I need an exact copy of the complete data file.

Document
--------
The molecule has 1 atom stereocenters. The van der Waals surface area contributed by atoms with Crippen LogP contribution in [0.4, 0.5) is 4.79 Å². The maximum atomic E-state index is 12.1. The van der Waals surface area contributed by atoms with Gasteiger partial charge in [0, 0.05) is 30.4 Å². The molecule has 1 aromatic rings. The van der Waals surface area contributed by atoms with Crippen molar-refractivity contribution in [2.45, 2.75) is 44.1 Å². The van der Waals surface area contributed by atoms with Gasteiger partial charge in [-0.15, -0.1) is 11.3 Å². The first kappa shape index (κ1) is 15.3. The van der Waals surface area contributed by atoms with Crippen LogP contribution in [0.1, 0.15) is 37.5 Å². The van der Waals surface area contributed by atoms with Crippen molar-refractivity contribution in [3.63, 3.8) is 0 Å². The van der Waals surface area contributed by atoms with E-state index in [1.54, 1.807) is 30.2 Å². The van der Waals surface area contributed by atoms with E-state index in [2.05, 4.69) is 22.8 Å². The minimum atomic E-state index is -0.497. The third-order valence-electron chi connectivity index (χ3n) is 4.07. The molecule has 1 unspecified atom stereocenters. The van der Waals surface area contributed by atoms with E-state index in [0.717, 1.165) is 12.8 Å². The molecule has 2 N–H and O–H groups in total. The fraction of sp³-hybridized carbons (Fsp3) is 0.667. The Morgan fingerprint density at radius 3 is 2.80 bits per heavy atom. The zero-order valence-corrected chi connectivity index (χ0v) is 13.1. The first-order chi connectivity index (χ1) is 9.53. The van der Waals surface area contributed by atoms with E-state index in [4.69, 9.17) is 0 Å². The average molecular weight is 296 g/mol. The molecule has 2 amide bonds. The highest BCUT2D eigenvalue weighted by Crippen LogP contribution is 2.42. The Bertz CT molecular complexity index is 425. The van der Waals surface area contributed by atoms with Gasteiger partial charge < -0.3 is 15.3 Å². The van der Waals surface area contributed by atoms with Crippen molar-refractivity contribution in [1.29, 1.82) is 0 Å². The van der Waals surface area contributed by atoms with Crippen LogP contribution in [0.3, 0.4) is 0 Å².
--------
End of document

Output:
The molecule has 1 atom stereocenters. The van der Waals surface area contributed by atoms with Crippen LogP contribution in [0.4, 0.5) is 4.79 Å². The maximum atomic E-state index is 12.1. The van der Waals surface area contributed by atoms with Gasteiger partial charge in [0, 0.05) is 30.4 Å². The molecule has 1 aromatic rings. The van der Waals surface area contributed by atoms with Crippen molar-refractivity contribution in [2.45, 2.75) is 44.1 Å². The van der Waals surface area contributed by atoms with Gasteiger partial charge in [-0.15, -0.1) is 11.3 Å². The first kappa shape index (κ1) is 15.3. The van der Waals surface area contributed by atoms with Crippen LogP contribution in [0.1, 0.15) is 37.5 Å². The van der Waals surface area contributed by atoms with Crippen molar-refractivity contribution in [3.63, 3.8) is 0 Å². The van der Waals surface area contributed by atoms with E-state index in [1.54, 1.807) is 30.2 Å². The van der Waals surface area contributed by atoms with E-state index in [2.05, 4.69) is 22.8 Å². The minimum atomic E-state index is -0.497. The third-order valence-electron chi connectivity index (χ3n) is 4.07. The molecule has 1 unspecified atom stereocenters. The van der Waals surface area contributed by atoms with E-state index in [0.717, 1.165) is 12.8 Å². The molecule has 2 N–H and O–H groups in total. The fraction of sp³-hybridized carbons (Fsp3) is 0.667. The Morgan fingerprint density at radius 3 is 2.80 bits per heavy atom. The zero-order valence-corrected chi connectivity index (χ0v) is 13.1. The first-order chi connectivity index (χ1) is 9.53. The van der Waals surface area contributed by atoms with E-state index in [4.69, 9.17) is 0 Å². The average molecular weight is 296 g/mol. The molecule has 2 amide bonds. The highest BCUT2D eigenvalue weighted by Crippen LogP contribution is 2.42. The Bertz CT molecular complexity index is 425. The van der Waals surface area contributed by atoms with Gasteiger partial charge < -0.3 is 15.3 Å². The van der Waals surface area contributed by atoms with Crippen molar-refractivity contribution in [1.29, 1.82) is 0 Å². The van der Waals surface area contributed by atoms with Crippen LogP contribution in [0.3, 0.4) is 0 Å².